In the post-genomic era, elucidation of different types of post-translational modifications (PTMs) of proteins is fundamental for understanding the dynamics of proteome and various cell signaling pathways/networks. As one of the most important and universal PTMs, protein ubiquitination is a reversibly biochemical process, covalently forming an isopeptide bond between the C-terminal CGG carboxy group of a ubiquitin protein and the -amino group of lysine residues or, less commonly, other types of residues of a substrate protein (Aguilar and Wendland, 2003; Haglund, et al., 2003; Hicke, 2001; Hicke and Dunn, 2003; Pickart, 2001; Reinstein and Ciechanover, 2006; Semple, 2003; Sun and Chen, 2004; Wong, et al., 2003). Ubiquitination regulates a variety of cellular processes, including cell division/mitosis, signal transduction, endocytosis, and apoptosis, etc (Aguilar and Wendland, 2003; Haglund, et al., 2003; Hicke, 2001; Pickart, 2001; Sun and Chen, 2004). And aberrant of the ubiquitin-proteasome system (UPS) is implicated in numerous pathologies, such as neurodegenerative disorders, inflammatory diseases and cancers, etc (Hoeller, et al., 2006; Reinstein and Ciechanover, 2006; Wong, et al., 2003).
    In this field, identification of Ubiquitinated proteins with their sites is one of the greatest challenges and important for understanding the molecular mechanism of ubiquitin system and regulatory roles of ubiquitination. Besides the conventional experimental approaches, such as site-mutagenesis of potential ubiquitination sites (Lin, et al., 2005), antibodies of Ub (anti-Ub) (Gentry, et al., 2005), high-throughput methods with mass-spectrometry (MS) have also been employed (Kirkpatrick, et al., 2005). Currently, the large-scale identification of Ubiquitinated proteins is mainly focused on Saccharomyces cerevisiae (Hitchcock, et al., 2003; Mayor, et al., 2005; Peng, et al., 2003). More than 1,000 proteins have been identified as potential ubiquitinated targets (Hitchcock, et al., 2003; Mayor, et al., 2005; Peng, et al., 2003). However, only ~140 ubiquitination sites were precisely mapped (Hitchcock, et al., 2003; Peng, et al., 2003). Although identification of ubiquitination sites could be performed experimentally, it's time-consuming and labor-intensive. Therefore, computational prediction of ubiquitination sites is desirable for its convenience and fast-speed.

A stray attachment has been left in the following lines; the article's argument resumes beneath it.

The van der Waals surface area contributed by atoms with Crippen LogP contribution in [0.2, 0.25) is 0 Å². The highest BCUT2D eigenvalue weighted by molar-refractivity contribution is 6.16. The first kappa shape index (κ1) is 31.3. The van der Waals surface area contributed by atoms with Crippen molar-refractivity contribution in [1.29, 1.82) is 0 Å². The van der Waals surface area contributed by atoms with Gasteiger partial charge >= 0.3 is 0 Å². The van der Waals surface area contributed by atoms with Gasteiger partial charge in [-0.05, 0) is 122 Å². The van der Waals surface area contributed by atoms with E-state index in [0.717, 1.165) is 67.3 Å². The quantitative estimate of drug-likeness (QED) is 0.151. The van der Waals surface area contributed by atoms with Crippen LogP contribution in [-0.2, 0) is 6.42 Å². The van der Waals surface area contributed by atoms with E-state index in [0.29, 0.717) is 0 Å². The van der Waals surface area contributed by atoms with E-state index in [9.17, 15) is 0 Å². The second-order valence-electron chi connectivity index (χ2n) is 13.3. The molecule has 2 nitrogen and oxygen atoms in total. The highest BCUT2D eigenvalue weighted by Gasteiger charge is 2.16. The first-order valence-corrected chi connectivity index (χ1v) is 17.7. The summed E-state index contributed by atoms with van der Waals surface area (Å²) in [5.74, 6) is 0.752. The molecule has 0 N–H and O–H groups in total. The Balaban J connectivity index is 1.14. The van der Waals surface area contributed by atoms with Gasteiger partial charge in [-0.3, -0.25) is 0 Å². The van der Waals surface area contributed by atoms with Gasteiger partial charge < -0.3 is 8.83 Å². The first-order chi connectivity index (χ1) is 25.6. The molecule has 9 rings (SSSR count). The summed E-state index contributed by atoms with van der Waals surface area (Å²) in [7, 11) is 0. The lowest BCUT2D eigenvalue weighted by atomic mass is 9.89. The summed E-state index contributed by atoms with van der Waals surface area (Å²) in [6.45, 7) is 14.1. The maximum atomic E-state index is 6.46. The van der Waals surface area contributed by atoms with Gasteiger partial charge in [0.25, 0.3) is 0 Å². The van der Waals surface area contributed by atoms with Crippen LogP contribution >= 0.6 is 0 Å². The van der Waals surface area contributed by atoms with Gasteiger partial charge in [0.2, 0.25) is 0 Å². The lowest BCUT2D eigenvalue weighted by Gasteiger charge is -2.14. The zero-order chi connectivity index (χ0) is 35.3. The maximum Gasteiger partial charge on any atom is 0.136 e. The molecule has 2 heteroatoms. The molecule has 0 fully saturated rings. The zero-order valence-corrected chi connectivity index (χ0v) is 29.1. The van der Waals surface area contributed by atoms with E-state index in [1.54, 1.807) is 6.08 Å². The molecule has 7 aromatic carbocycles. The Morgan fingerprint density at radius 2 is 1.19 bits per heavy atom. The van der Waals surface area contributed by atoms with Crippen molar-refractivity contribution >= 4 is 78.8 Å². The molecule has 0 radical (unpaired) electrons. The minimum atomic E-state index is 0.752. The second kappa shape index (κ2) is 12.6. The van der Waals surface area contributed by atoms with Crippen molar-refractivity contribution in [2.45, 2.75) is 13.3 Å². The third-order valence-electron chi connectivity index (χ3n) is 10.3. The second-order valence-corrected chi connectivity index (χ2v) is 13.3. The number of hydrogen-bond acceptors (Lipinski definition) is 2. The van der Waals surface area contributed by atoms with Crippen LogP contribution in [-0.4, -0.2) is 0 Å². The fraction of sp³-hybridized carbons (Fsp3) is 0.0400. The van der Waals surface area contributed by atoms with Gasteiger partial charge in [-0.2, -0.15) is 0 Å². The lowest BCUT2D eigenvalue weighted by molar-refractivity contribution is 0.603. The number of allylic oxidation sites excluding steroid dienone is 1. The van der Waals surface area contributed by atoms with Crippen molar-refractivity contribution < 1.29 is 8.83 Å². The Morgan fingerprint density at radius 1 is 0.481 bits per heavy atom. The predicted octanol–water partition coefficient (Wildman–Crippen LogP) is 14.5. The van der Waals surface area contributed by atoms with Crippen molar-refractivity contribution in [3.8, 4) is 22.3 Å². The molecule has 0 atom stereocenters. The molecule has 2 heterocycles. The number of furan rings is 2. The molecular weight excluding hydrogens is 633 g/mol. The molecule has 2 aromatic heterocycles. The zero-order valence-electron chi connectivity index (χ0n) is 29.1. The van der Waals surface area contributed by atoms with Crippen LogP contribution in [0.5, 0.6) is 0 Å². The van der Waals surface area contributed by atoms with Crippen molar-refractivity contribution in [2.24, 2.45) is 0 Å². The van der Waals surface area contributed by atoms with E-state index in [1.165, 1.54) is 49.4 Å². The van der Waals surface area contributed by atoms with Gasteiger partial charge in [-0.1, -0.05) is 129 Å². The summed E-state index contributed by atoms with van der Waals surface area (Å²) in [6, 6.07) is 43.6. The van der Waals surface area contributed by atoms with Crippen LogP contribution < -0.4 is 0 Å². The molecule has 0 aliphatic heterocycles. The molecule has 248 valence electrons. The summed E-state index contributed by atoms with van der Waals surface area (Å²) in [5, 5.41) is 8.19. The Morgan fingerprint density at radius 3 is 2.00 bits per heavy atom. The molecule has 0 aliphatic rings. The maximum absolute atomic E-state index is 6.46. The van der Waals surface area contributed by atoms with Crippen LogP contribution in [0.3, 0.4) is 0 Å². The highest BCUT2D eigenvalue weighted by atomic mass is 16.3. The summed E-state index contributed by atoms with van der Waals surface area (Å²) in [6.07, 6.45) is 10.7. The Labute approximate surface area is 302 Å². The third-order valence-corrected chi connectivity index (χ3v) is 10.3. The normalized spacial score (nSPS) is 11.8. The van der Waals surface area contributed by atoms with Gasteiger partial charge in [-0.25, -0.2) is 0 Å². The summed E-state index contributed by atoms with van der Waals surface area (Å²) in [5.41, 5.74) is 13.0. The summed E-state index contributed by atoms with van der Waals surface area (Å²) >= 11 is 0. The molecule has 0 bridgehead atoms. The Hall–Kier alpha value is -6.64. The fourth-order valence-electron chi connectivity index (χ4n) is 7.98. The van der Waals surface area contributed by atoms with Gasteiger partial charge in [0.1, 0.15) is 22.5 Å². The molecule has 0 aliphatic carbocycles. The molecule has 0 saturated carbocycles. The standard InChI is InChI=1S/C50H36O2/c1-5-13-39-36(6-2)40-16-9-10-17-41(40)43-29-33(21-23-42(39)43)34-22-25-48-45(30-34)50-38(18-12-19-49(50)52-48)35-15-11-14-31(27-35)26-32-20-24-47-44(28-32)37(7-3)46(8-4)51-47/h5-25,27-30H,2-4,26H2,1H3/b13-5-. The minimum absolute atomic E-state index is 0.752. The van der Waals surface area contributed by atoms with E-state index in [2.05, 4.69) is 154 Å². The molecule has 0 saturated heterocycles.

Compared to other several common PTMs, e.g., phosphorylation (Xue, et al., 2006; Xue, et al., 2005), palmitoylation (Xue, et al., 2006; Zhou, et al., 2006) and sumoylation (Xue, et al., 2006; Zhou, et al., 2005), computational studies of ubiquitination sites attract less attention. To our knowledge, there is only one article to compute the preference of ubiquitination sites with their flanking short peptides in yeast (Catic, et al., 2004). The results provided clear sequence and 3D structural preferences for ubiquitination. Thus, the ubiquitination sites is theoretically predictable, although the data set was limited (135 sites) at that time. In this work, we present a novel online web server for protein ubiquitination site prediction called BDM-PUB, Prediction of Ubiquitination site with Bayesian Discriminant Method. We have manually mined scientific literature to collect 279 experimentally verified ubiquitination sites of 162 distinct proteins. After redundant-clearing, there are 260 sites from 154 substrates reserved. Then the BDM (Bayesian Discriminant Method) algorithm (Xue, et al., 2006) has been employed. The prediction performance of BDM-PUB is satisfying with high accuracy.

For publication of results, please cite the following article:

BDM-PUB: Computational Prediction of Protein Ubiquitination Sites with a Bayesian Discriminant Method.
Ao Li, Xinjiao Gao, Jian Ren, Changjiang Jin, and Yu Xue.

Last update: April. 11th, 2009
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